Cognitive therapy and mindfulness training can help the child to respond to the experience of pain in a different way. Decreasing anxiety and fear responses and learning to shift the focus of attention helps to moderate the pain experience and allows the child to start participating in school and family life despite the pain.
Fitness training for strength, flexibility, participation and activity levels
Fitness training helps to build muscle strength, improve coordination and allows the child to use exercise as a way to manage stress and participate with their peers in the playground.
Fitness training needs to be approached carefully and in a stepwise fashion so that it does not provoke an increase in pain but rather increases the amount of exercise a child can do before pain is experienced.
Some tips for designing a fitness program for children who experience chronic pain.
First a few basic rules
1 Fitness training should be enjoyable – even fun.
So to start with choose activities that your child enjoys. Playing Wii Fit games can be a good entry to getting more active.
2 Start with activities that do not cause any pain and are fun.
If your child has pain in the legs, you can start with ball games sitting on a chair. If your child likes being in the swimming pool, doing exercises in water can be a good place to start,
The important thing is to help your child get past the fear of movement and to get the heart racing a little, and the “lets go for it” juices flowing
Be ready with the pain meds, a nice warm bath or shower, or hot packs if they are needed after a bout of exercise.
3 Next you need to move in on the painful joints and muscles.
In this phase you start with pain free movements of the trunk or affected limb. This helps to overcome the fear of moving and starts to get the muscles working and provides the sensory pathways with a more balanced input which in turn helps to moderate the activity in the pain pathways.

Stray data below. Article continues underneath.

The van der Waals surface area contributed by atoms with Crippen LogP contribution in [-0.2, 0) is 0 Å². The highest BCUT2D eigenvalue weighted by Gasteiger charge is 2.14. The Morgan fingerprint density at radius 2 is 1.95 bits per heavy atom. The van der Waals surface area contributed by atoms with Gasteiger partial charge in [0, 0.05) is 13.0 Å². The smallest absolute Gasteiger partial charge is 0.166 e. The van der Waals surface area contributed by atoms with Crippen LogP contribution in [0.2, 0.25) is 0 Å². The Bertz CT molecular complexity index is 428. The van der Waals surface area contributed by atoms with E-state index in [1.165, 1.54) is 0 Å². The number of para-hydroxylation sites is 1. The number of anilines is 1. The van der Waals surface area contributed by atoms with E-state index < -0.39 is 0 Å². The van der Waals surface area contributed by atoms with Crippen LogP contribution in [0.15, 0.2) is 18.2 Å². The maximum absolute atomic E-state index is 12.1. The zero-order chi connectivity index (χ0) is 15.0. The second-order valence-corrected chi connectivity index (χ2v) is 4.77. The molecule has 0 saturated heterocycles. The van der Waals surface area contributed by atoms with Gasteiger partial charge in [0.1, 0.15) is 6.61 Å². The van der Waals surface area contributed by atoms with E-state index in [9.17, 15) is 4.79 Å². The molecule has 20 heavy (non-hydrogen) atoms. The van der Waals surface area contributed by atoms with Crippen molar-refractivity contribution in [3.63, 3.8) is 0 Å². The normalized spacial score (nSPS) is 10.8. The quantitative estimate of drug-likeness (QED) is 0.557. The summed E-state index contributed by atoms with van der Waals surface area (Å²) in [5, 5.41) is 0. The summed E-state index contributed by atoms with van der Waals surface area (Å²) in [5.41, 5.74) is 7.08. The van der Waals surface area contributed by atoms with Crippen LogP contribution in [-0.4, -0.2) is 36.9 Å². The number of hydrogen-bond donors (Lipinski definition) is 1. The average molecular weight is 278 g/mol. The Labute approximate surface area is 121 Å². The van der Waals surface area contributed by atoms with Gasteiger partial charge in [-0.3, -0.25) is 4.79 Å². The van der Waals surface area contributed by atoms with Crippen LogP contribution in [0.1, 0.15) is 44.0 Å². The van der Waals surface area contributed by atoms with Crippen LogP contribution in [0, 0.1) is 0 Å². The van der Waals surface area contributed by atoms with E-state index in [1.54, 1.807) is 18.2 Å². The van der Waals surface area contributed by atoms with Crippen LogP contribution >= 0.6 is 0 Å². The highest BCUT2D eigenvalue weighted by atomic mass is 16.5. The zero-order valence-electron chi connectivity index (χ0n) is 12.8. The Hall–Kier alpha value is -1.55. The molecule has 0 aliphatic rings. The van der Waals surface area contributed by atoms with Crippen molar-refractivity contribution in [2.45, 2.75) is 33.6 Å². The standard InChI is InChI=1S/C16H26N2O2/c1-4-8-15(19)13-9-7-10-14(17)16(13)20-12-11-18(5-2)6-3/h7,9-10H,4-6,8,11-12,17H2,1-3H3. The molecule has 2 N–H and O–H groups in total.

Here are some examples.
If the knee is affected: sit on the edge of a table with the legs dangling down and move the lower leg backwards and forwards as far as is comfortable. Do 10-20 reps.
Or you can run a deep bath and practice bending and straightening the leg with the support of the water.
The hip joint can be moved standing up and lifting the leg forwards and backwards and sideways. This action works the muscles of both the standing and the moving leg.
4 Lastly start strengthening the muscles in functional activities.
This is called task based training. It is based on the principle that muscles need to be strengthened to work effectively as part of a team of muscles working in a coordinated fashion to achieve a task.
Tasks can be adapted to make them less strenuous and then slowly changed to increase the level of difficulty.
An example of a graded approach to task based strengthening:
Standing up and sitting down to strengthen the knees.
Start by sitting on a high stool so that the hips and knees are only bent a little way and it is easy to stand up.
Practice standing up and sitting down 10 times fairly slowly and with good control. This builds confidence and control.
Next speed up the movements. How many reps can be completed in 10s.
Once standing up from a high stool is mastered, the next step is to lower the height of the stool so that it takes more work to stand up and sit dowm.
Practice standing up and sitting down 8-10 times in a controlled manner.
Move on to doing the exercise faster.
Before starting an exercise program - check with your child's physician.
Although it is usually safe to start an exercise program with your child, especially if it is carefully paced to meet a child's abilities, it is best first to talk to your child's doctor about possible precautions. This is particularly important in children with EDS who may have autonomic symptomes such as POTS, respiratory or heart involvement that needs to be considered.
These guidelines have been compiled by the Allied Health Professionals Group of the British Society for Paediatric and Adolescent Rheumatology (BSPAR, 2012).